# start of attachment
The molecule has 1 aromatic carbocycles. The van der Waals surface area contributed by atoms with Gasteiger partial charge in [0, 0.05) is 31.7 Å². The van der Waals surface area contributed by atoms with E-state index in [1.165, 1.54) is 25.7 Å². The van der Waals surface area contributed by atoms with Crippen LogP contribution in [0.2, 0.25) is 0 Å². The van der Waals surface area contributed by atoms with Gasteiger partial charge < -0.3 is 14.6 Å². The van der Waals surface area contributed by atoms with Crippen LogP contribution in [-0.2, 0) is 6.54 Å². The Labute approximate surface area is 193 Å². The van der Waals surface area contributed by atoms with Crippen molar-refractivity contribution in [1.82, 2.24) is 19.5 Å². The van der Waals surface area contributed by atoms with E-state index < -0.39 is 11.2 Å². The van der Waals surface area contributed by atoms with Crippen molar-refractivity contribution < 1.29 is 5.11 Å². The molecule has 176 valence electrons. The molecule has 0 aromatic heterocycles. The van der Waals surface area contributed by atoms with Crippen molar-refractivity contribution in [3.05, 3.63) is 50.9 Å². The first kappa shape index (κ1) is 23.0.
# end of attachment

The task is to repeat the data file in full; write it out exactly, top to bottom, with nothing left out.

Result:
The molecule has 1 aromatic carbocycles. The van der Waals surface area contributed by atoms with Gasteiger partial charge in [0, 0.05) is 31.7 Å². The van der Waals surface area contributed by atoms with E-state index in [1.165, 1.54) is 25.7 Å². The van der Waals surface area contributed by atoms with Crippen LogP contribution in [0.2, 0.25) is 0 Å². The van der Waals surface area contributed by atoms with Gasteiger partial charge < -0.3 is 14.6 Å². The van der Waals surface area contributed by atoms with Crippen LogP contribution in [-0.2, 0) is 6.54 Å². The Labute approximate surface area is 193 Å². The van der Waals surface area contributed by atoms with Crippen molar-refractivity contribution in [1.82, 2.24) is 19.5 Å². The van der Waals surface area contributed by atoms with E-state index < -0.39 is 11.2 Å². The van der Waals surface area contributed by atoms with Crippen molar-refractivity contribution < 1.29 is 5.11 Å². The molecule has 176 valence electrons. The molecule has 0 aromatic heterocycles. The van der Waals surface area contributed by atoms with Crippen molar-refractivity contribution in [3.05, 3.63) is 50.9 Å². The first kappa shape index (κ1) is 23.0.